Recently I was fortunate to have attended the Halifax International Security Forum which is rapidly becoming one of the most significant meetings on the global strategic calendar. Conceived and now hosted by the Canadian Minister for National Defence, Peter MacKay, and Foreign Affairs magazine, the fourth Forum, has just concluded in Halifax, Nova Scotia—MacKay’s home province. Over a three day period a diverse and especially invited group of government officials, military personnel, politicians, academics, think tankers and others, worked to unpick the complexities of some of the most challenging security issues of contemporary international affairs. The panels brought together many of the most eminent people in their respective fields and if the conclusions were not always reassuring, the debate was invariably lively, wide ranging and consistently well informed.
With this year’s theme ‘What is the new normal and when will it get here?’ the meeting kicked off by exploring the contemporary geostrategic landscape and continuities with the recent past. Understandably perhaps, assessments of the key issues and trends varied among the panellists, except that we live in challenging times, where much that confronts us resonates with the past and where the tool box of the policymakers seeking to address them is often bereft of reliable instruments. With China rising and India and Brazil emerging, for example, the geopolitical tectonic plates are shifting irretrievably towards a new global order, but to what extent can we expect the new normalcy will bring peace and stability? To the extent that conclusions were possible, they tended to be unsettling. But as Australia’s High Commissioner in Ottawa, Louise Hand was able to remind the audience, the news is not all bad. In East Asia, she noted, economic growth is strong, incomes are rising and millions are being lifted from poverty in what is proving, at least so far, a sustainable way.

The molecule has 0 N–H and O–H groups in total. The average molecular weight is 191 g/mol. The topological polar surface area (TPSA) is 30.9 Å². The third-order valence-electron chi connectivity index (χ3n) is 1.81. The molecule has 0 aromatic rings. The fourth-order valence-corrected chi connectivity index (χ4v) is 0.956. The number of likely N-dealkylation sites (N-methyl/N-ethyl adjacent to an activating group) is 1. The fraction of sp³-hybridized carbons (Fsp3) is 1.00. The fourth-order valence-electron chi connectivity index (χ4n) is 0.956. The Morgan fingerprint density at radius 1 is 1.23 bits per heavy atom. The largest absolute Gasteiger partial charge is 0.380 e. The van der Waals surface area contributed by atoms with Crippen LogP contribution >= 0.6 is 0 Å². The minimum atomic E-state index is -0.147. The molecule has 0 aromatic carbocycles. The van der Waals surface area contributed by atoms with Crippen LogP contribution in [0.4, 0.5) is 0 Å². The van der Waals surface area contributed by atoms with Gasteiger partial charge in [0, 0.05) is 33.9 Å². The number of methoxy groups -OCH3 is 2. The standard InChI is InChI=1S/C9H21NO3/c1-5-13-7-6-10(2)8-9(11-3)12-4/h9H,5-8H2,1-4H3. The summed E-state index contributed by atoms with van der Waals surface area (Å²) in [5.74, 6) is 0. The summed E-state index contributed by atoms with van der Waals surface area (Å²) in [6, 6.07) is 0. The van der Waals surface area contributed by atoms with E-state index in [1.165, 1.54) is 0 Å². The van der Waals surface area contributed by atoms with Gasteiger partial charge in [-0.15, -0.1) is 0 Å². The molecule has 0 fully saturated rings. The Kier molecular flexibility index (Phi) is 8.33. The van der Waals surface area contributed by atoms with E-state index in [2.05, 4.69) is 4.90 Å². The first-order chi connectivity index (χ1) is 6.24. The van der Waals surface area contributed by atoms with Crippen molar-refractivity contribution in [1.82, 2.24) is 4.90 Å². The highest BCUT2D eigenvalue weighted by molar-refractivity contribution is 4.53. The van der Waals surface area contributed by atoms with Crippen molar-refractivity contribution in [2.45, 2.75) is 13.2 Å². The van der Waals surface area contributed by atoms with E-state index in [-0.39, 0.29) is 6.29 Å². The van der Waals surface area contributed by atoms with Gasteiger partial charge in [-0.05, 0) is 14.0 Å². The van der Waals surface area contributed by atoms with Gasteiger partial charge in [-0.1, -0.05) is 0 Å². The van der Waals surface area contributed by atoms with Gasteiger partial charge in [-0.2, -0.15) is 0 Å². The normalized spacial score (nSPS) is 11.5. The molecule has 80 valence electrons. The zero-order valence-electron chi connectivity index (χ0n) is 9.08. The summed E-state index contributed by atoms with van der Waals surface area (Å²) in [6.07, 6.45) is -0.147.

After the theme setting opening day, the meeting became more focused, taking up an almost bewildering array of challenging issues now firmly on the international security agenda: Syria, China’s rise, Afghanistan, the burden of democracies, US global leadership, oil and energy security, Iran and modern warfare, among many others. It was a full program and while not all of the issues were directly relevant to the Australian strategic policy debate, now that we are about to be a member of the UN Security Council for two years, it is more than likely that at some point over this time, many will call for some attention from Canberra.
One way or another, leadership was never far from the concerns of the Forum. Whether the issue presented itself in the form of a query about the willingness of democracies to intervene in the world’s trouble spots, the commitment of the newly elected Obama administration to be the ‘indispensable power’, or the way to peace in Syria, the answers were far from assuring. On Syria, few could see any signs that the intractability of the Assad government’s determination to stay in power would soon change. Nor did it seem that there were any outsides forces—in UN or elsewhere, that could force compromise. While the former Republican candidate for the presidency, Senator John McCain, said he was ashamed of Washington’s policy in Syria, he conceded there were few easy options.